Seven shifts in our quest to make progress useful

2022 brings pivots on where we work, how we live, when we travel and what we think.

 People crowd into 7th Avenue at 42nd street in Manhattan in 2015.  (photo credit: REUTERS/MIKE SEGAR)
People crowd into 7th Avenue at 42nd street in Manhattan in 2015.
(photo credit: REUTERS/MIKE SEGAR)

Two years into the pandemic, the Omicron variant feels like a turning of a corner; so insanely contagious and yet significantly less deadly that perhaps the endgame is at hand. But even if COVID never goes away, a new landscape is slowly coming into view, with some surprises to offer our exhausted, apprehensive world. What seems at first like a random civilizational reboot might really have been an acceleration of the inevitable. Moreover, despite what many consider to be an era of decline and idiocracy, much of it may well be for the good, and indeed a triumph of the spirit. So here’s a survey of the disorienting landscape as we embark on 2022.

The life/work shift

COVID probably made permanent the long-imminent shift to hybrid and remote labor. The trade-off: Offices allow in-person interactions better for training and team building, but they require pollution-causing and time-consuming travel. Moreover, people in the knowledge economy interact mostly with others far away who have no ability or need to gather in a single physical space. Today’s communication tools make forcing them together absurd.So residential real estate will see a permanent bump up as people discover working in the kitchen is not too much fun and start requiring a home office. That’s a top reason why house prices globally are soaring. So the demand for office plummets and office stocks will suffer, while companies that deal with converting office to residential – or sales floors to warehouses – will thrive, as will enterprises that make real estate transactions less difficult.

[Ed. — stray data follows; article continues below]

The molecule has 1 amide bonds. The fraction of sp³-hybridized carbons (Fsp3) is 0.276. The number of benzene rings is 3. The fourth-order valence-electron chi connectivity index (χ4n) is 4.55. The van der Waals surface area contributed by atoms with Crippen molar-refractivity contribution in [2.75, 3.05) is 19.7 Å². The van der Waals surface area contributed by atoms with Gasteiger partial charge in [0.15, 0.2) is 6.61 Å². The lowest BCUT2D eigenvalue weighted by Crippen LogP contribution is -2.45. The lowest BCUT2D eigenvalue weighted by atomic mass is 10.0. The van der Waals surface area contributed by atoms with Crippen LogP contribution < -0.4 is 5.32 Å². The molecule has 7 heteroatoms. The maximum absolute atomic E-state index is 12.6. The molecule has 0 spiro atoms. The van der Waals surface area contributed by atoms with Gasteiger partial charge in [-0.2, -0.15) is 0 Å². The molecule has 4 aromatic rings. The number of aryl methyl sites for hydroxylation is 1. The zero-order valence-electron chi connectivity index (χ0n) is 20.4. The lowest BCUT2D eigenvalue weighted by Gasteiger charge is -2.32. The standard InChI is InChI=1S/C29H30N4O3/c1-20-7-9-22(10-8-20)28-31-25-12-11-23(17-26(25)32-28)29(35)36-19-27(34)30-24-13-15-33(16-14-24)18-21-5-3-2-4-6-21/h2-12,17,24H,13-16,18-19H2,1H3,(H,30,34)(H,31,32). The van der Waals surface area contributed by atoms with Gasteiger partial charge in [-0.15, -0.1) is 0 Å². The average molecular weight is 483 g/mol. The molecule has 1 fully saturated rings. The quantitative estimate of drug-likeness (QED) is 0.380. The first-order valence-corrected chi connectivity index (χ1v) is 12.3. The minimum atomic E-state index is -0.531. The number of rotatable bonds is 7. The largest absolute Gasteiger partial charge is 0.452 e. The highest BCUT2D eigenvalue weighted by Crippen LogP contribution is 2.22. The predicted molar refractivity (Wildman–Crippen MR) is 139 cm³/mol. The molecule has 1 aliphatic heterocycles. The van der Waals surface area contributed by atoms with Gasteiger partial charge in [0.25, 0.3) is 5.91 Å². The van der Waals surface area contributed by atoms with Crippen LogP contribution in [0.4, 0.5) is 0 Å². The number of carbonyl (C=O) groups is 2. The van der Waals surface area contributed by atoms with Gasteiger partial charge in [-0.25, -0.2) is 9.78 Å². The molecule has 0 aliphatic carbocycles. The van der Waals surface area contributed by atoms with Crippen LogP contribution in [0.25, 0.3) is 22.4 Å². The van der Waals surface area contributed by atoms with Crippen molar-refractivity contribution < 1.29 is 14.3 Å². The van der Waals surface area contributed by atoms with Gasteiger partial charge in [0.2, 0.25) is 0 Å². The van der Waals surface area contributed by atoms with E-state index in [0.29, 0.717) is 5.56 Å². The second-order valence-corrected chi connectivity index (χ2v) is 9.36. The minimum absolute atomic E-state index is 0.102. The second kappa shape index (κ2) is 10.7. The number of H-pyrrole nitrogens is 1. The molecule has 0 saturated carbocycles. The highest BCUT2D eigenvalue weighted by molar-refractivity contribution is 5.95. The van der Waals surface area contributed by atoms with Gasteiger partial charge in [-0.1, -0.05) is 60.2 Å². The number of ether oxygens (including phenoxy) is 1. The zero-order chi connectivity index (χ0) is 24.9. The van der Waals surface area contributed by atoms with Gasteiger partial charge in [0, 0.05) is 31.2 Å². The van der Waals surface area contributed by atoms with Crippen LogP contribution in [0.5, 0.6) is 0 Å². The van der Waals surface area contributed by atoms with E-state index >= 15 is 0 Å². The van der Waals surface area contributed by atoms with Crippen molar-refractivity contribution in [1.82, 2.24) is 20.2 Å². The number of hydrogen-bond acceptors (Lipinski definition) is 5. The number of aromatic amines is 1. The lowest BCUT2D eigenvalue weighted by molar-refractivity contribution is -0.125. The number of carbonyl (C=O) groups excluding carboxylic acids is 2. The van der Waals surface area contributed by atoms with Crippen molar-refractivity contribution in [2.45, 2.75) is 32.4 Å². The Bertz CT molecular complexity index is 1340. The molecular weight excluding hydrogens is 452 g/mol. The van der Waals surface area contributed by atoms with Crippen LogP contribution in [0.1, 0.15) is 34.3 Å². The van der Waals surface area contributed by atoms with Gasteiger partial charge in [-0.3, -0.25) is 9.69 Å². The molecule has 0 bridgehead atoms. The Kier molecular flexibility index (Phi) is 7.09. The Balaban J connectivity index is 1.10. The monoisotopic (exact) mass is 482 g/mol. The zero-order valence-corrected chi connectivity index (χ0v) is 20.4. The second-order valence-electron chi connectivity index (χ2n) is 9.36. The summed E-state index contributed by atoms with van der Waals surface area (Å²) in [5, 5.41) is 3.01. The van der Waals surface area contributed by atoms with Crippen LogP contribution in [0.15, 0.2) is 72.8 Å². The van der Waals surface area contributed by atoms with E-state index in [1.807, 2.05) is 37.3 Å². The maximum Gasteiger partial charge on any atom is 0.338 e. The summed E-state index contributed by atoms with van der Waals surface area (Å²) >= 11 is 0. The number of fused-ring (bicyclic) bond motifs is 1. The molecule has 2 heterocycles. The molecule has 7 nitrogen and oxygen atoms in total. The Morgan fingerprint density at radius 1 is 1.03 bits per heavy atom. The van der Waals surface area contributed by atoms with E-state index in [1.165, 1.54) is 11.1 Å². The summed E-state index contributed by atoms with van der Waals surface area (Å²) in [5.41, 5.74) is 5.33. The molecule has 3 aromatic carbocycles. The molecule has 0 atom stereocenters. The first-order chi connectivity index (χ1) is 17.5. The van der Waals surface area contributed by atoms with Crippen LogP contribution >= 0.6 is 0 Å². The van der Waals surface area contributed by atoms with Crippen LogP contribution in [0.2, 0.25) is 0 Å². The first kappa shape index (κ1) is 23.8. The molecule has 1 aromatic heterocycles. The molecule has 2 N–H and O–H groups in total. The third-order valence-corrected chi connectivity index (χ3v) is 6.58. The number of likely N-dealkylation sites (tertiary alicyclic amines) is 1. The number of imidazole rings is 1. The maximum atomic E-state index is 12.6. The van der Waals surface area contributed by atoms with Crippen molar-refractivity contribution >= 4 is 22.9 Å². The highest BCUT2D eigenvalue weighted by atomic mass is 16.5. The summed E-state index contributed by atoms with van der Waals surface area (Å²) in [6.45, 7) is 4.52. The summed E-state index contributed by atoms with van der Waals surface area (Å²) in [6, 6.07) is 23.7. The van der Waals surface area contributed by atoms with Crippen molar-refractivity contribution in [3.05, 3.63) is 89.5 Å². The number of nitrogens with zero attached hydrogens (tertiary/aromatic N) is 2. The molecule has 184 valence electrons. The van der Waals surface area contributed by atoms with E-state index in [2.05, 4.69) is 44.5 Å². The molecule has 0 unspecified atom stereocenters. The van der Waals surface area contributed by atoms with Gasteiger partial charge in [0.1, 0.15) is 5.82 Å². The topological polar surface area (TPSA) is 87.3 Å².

The travel shift

Digital collaboration tools that make offices less needed do the same to the unpleasant task of getting on a plane. Not only is there no longer a need to endure the expense, hassle and risk of travel, but the very expectation of it in many industries has melted away before the convenience of virtual meetings. Deloitte says business travel is down about 90%. The implications are staggering for Singapore hotels and Mayfair bars and elite clothiers all over the world. And it means a shift to local tourism (as Thailand has realized).
Most affected may be airlines, which surveys show to be detested. Terrorists made their service a nightmare, but much of the bile was earned fairly through psychotic ideas like one armrest between two seats. The hatred stems from the realization that they engineer economy class to be needlessly horrible (an average-size man incurs risk to health over long flights) to compel the wealthy few to pay fantastical sums for a few hours of dignity in business class. Recovery efforts may push airlines to fairer schemes, like expanded premium seating at an in-between price point.

The shift in how we work

The same digital tools that make remote work possible have also increased stress in ways that are fomenting a worker rebellion. The ability to connect with co-workers without going to the office also means there’s no escape from them. Video meetings and chats are ubiquitous for many, and each delay in answering entails concern about unmet expectations. This is likely behind the so-called Great Resignation (with Americans quitting their jobs in record numbers); it is already leading firms to seek ways of mitigating “burnout” (or be seen as doing so), such as shorter workweeks and meetings; expect more demands and dissatisfactions in 2022.

 Dan Perry (credit: Nariman El-Mofti ) Dan Perry (credit: Nariman El-Mofti )